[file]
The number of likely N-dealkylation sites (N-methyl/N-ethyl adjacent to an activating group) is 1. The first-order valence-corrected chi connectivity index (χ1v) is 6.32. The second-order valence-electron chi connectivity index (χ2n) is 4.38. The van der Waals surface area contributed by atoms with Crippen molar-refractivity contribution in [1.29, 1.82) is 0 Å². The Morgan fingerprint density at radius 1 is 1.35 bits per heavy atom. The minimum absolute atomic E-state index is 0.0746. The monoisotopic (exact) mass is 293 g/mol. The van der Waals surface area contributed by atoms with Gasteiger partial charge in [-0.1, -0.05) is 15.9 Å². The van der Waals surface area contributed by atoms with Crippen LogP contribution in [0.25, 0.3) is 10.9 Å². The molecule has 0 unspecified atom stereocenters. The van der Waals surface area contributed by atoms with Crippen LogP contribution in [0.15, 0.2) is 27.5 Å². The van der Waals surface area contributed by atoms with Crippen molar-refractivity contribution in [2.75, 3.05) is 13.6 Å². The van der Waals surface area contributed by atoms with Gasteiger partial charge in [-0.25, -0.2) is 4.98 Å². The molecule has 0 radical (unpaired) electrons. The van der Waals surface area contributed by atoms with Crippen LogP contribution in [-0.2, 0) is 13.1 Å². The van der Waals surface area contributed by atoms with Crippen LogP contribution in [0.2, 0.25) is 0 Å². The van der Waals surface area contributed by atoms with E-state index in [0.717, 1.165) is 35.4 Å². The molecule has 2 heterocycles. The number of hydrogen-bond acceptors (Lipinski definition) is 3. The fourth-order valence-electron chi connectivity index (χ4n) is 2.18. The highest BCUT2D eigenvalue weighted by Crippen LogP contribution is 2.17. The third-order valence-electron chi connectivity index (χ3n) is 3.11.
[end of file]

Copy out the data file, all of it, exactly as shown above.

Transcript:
The number of likely N-dealkylation sites (N-methyl/N-ethyl adjacent to an activating group) is 1. The first-order valence-corrected chi connectivity index (χ1v) is 6.32. The second-order valence-electron chi connectivity index (χ2n) is 4.38. The van der Waals surface area contributed by atoms with Crippen molar-refractivity contribution in [1.29, 1.82) is 0 Å². The Morgan fingerprint density at radius 1 is 1.35 bits per heavy atom. The minimum absolute atomic E-state index is 0.0746. The monoisotopic (exact) mass is 293 g/mol. The van der Waals surface area contributed by atoms with Gasteiger partial charge in [-0.1, -0.05) is 15.9 Å². The van der Waals surface area contributed by atoms with Crippen LogP contribution in [0.25, 0.3) is 10.9 Å². The molecule has 0 unspecified atom stereocenters. The van der Waals surface area contributed by atoms with Crippen LogP contribution in [0.15, 0.2) is 27.5 Å². The van der Waals surface area contributed by atoms with Crippen molar-refractivity contribution in [2.75, 3.05) is 13.6 Å². The van der Waals surface area contributed by atoms with Gasteiger partial charge in [-0.25, -0.2) is 4.98 Å². The molecule has 0 radical (unpaired) electrons. The van der Waals surface area contributed by atoms with Crippen LogP contribution in [-0.2, 0) is 13.1 Å². The van der Waals surface area contributed by atoms with Crippen LogP contribution in [0.2, 0.25) is 0 Å². The van der Waals surface area contributed by atoms with E-state index in [0.717, 1.165) is 35.4 Å². The molecule has 2 heterocycles. The number of hydrogen-bond acceptors (Lipinski definition) is 3. The fourth-order valence-electron chi connectivity index (χ4n) is 2.18. The highest BCUT2D eigenvalue weighted by Crippen LogP contribution is 2.17. The third-order valence-electron chi connectivity index (χ3n) is 3.11.